The images below aren't super accurate. I wasn't going to waste my time and be lectured about being too accurate again. So they were done quickly, a single evening and just to fill the assignment more than anything. Which meant I finally got some discussion from one of the instructors. He told me how Rackham did his watercolour technique. I still wonder was it just a statement, a critique on what he thinks I should've and didn't do or what? It didn't offer advise just - this is how he did it. A wash of colour, blue and brown, and lift light areas out with water and a dry brush and add other colours where needed. Funny enough I knew that and that is exactly how I did it. It seems anything good I have done gets little or no attention which is not to say they aren't busy but if I did well I'd like to know. It is just as helpful and sometimes more so to know what went right as well as when you are wrong. So I can't say the comment was really helpful. It is starting to seem to me that despite its advertised all levels the instructor feed back is aimed at young, uninformed artists who most likely have never taken an art class. Provided these are the people who probably need help the most but the stuff they lack in their art is basic enough they can find a critique anywhere to let them know the same thing. Those that are pro or near pro level I think need it just as much. If they are already pretty skilled but lacking that one thing to push them over the top it is probably because at this point they don't see it just yet. One good critique could get them past it and start a career for them. Why not really help someone get going then?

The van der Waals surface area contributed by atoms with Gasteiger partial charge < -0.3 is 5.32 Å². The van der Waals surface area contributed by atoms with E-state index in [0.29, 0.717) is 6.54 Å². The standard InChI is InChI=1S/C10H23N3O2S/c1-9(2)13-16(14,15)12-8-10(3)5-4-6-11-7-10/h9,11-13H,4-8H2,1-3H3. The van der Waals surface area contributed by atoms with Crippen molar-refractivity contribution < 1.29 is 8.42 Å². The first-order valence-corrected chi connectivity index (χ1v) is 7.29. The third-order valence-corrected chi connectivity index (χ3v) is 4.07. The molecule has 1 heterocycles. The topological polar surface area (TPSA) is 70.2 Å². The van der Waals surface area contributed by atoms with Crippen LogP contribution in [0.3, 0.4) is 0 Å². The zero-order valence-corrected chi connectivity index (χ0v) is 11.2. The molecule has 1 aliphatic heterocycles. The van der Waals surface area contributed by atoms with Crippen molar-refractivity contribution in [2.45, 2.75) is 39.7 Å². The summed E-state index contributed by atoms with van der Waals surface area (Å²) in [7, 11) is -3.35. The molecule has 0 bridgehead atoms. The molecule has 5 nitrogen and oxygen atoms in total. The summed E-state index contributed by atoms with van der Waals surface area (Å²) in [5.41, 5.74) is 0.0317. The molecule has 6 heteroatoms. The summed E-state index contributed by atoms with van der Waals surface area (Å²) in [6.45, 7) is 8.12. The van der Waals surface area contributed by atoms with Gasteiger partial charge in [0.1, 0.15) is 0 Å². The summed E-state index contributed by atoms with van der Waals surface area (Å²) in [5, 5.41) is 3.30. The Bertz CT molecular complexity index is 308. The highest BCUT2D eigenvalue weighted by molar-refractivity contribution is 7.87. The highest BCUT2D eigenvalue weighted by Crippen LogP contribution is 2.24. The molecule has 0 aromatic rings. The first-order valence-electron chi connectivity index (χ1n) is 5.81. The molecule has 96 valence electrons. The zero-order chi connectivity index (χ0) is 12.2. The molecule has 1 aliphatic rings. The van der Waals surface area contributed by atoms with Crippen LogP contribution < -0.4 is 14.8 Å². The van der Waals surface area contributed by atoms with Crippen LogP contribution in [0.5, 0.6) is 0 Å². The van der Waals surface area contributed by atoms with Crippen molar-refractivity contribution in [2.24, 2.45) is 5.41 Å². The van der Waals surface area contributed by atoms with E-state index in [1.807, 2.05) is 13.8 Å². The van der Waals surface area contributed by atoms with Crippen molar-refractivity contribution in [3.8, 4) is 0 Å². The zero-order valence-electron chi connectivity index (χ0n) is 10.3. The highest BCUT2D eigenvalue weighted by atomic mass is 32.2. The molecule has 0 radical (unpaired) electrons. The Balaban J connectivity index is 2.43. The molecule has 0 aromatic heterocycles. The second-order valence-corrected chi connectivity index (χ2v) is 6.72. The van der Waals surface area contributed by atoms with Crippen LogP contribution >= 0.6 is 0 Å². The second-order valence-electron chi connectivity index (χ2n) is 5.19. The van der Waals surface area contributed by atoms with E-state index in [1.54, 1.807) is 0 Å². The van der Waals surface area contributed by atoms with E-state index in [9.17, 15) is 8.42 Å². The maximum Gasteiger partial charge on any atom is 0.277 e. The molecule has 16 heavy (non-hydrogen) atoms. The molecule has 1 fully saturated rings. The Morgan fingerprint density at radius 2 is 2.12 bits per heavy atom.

This current week, 5, is about experimenting in painting materials oil, acrylic and traditional paints. Honestly, I like to paint, oils are wonderful for my detailed, blended, layer upon layer style. I have neither my supplies though, money for it, space to do it or the time. I will work in watercolor this week as that is something I have been wanting to do to develop the look I like for my art. I hope the weeks after get away from basic art class kind of instruction and into something deeper. The topics suggest they will. We will see with the level of instruction. 

Wednesday, June 11, 2014

Art Camp 2 Wk3